The Comet Effect

Some years ago, I joined a technology SME to head it up through its next phase of growth. The business had started up long after the impact of a previous recession and was doing well on the back of a growing economy. From the outside, things looked rosy but inside, it maintained the same informal approach to systems and procedures, communication and control as it did in the start-up.

There was a disconnect between what the senior manager was aiming to do and what everyone else in the organisation thought was happening.

This is what I call the “Comet Effect”.

It can occur where the owner or senior manager focuses on growing the business virtually oblivious to all else in the operations. The effect can emanate itself in some very negative ways. 

Middle managers and staff can be left to carry out tasks and make decisions they are not comfortable with or out of sync with the direction of the organisation. They can become demoralised or maybe even leave. Costs can run out of control because no one is made accountable. Inefficiencies can lead to the same thing because appropriate processes and procedures aren’t put in place. 

Poor control increases risk to the business with all kinds of negative outcomes. Poor communication and inadequate involvement of staff de-motivates employees who become less productive. Staff turnover increases with direct cost to the business.

It isn’t rocket science to know how to stop the problem but it does involve a serious injection of structure into the business.

Depending on the particular business and the maturity of its management framework, there are lots of things to consider to gain better control over the business. Here’s just a few examples of what we installed in this business to improve things:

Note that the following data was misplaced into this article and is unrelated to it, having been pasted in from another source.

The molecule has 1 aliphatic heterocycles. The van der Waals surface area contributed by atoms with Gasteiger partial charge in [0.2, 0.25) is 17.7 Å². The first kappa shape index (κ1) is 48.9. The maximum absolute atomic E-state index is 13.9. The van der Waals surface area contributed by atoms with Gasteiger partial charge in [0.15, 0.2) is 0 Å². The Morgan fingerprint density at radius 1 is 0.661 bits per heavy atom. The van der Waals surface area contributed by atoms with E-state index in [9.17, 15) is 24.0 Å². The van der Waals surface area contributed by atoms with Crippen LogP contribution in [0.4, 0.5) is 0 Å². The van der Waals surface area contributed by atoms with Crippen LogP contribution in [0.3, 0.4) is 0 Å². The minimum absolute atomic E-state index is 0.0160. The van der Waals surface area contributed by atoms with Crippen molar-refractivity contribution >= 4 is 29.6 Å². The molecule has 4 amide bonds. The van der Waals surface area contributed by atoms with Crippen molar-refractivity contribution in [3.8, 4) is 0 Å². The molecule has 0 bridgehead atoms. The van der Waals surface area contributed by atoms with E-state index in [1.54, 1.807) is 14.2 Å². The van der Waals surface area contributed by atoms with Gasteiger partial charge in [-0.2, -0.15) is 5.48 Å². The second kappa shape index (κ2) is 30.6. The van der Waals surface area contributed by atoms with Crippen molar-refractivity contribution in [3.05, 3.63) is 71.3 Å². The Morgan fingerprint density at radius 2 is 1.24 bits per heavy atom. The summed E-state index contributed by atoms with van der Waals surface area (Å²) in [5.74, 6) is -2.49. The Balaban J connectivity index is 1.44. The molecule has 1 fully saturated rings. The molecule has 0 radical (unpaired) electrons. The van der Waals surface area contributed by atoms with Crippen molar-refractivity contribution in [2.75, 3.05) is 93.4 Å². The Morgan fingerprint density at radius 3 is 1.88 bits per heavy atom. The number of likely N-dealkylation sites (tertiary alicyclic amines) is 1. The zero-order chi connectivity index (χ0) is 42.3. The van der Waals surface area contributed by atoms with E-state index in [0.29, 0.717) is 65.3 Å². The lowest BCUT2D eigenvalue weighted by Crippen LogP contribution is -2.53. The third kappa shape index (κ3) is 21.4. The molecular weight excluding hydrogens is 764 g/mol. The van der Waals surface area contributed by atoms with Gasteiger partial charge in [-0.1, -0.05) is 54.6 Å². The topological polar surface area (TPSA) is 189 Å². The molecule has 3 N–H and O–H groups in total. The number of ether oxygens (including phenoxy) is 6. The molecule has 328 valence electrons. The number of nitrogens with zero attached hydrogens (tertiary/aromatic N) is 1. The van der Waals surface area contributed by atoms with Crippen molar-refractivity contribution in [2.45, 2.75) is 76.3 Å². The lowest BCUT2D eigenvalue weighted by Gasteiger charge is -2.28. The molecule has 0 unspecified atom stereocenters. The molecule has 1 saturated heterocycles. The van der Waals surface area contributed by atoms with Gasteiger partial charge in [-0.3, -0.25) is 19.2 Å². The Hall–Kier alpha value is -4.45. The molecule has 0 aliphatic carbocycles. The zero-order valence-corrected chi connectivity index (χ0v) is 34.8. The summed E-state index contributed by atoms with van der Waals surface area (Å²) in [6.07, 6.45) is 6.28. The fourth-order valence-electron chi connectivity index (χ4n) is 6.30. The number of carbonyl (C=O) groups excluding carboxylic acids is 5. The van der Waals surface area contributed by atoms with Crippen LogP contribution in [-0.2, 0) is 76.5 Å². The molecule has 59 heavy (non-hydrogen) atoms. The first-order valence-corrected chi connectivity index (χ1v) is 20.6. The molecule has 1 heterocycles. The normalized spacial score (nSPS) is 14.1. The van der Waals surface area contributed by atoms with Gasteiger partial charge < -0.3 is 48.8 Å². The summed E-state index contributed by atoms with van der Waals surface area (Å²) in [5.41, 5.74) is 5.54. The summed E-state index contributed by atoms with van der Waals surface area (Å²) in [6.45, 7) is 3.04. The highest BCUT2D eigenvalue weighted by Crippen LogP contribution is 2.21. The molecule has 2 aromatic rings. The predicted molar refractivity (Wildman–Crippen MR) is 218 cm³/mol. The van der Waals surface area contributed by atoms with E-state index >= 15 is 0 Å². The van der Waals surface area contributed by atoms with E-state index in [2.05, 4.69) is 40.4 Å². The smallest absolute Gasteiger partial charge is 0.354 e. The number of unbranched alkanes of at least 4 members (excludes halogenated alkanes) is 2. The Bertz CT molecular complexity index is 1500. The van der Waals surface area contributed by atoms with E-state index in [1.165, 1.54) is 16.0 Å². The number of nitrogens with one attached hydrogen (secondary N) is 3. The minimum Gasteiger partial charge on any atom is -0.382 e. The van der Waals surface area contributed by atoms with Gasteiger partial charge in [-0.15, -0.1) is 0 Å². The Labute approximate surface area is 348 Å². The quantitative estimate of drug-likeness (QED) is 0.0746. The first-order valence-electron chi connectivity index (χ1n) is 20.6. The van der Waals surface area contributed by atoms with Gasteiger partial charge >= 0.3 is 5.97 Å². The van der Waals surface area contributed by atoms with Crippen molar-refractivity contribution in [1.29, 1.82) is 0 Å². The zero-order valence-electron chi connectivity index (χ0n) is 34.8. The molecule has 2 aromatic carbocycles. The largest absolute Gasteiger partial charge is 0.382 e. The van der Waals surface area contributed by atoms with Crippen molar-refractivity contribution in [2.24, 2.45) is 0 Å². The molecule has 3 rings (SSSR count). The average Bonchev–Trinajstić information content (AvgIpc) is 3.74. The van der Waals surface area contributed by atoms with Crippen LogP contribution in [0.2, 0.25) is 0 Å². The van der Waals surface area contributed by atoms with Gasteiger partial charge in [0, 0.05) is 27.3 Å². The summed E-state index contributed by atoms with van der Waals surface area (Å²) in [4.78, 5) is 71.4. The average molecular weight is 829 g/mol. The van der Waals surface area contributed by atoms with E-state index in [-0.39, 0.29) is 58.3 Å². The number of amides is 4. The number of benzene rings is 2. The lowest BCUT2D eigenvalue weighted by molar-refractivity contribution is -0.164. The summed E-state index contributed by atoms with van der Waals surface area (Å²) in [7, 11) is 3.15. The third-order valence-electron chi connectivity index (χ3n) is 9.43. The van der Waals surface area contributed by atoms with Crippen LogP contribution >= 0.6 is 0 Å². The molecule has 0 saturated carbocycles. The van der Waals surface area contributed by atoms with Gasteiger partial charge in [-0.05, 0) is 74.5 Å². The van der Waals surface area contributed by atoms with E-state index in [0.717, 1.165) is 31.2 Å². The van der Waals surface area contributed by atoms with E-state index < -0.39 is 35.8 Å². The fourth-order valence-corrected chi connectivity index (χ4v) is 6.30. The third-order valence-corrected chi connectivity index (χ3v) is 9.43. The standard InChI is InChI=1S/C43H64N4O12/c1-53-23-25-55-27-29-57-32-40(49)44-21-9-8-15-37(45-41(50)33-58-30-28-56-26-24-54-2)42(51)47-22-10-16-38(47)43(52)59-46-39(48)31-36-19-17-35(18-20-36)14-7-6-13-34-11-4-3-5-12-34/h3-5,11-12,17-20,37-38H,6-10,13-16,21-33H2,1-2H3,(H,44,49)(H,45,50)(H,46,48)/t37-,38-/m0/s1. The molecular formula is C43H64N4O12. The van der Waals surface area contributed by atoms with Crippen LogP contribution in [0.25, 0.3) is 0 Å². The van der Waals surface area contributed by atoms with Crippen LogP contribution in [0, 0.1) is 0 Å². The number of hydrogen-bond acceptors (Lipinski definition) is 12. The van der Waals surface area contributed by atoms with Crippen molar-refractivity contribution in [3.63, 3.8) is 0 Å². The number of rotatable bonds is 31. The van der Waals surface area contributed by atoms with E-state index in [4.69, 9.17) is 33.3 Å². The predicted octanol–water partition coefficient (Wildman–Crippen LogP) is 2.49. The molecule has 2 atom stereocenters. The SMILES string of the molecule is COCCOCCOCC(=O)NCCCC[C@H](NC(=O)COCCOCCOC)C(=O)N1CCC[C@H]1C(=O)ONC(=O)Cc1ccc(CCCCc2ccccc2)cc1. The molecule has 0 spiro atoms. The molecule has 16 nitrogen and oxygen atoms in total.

• Three year rolling business plan were shared with staff members who were also kept updated on ongoing progress. Growth plans were designed to be seamless with other business operations.
  • A skills gap analysis was carried out for business needs and appropriate training was subsequently introduced.
  • Monthly accounts were revised vs budget with KPI’s agreed and included for team management and accountability.
  • Performance incentive schemes were introduced to gain team ownership and buy-in with departments.
  • HR policies and the Health & Safety system were updated and made fully compliant. (Yes – this did save significant costs and reduced worries about what could happen if non-compliant!)
  • Closer relationships with key suppliers were developed to improve manufacturing performance and reduce costs.

Emphasis on business development plans is obviously key to growing the business.

However as the business grows, inadequate attention to installing the right structures elsewhere in the organisation, commensurate with the particular phase of growth can have a negative effect in many different ways.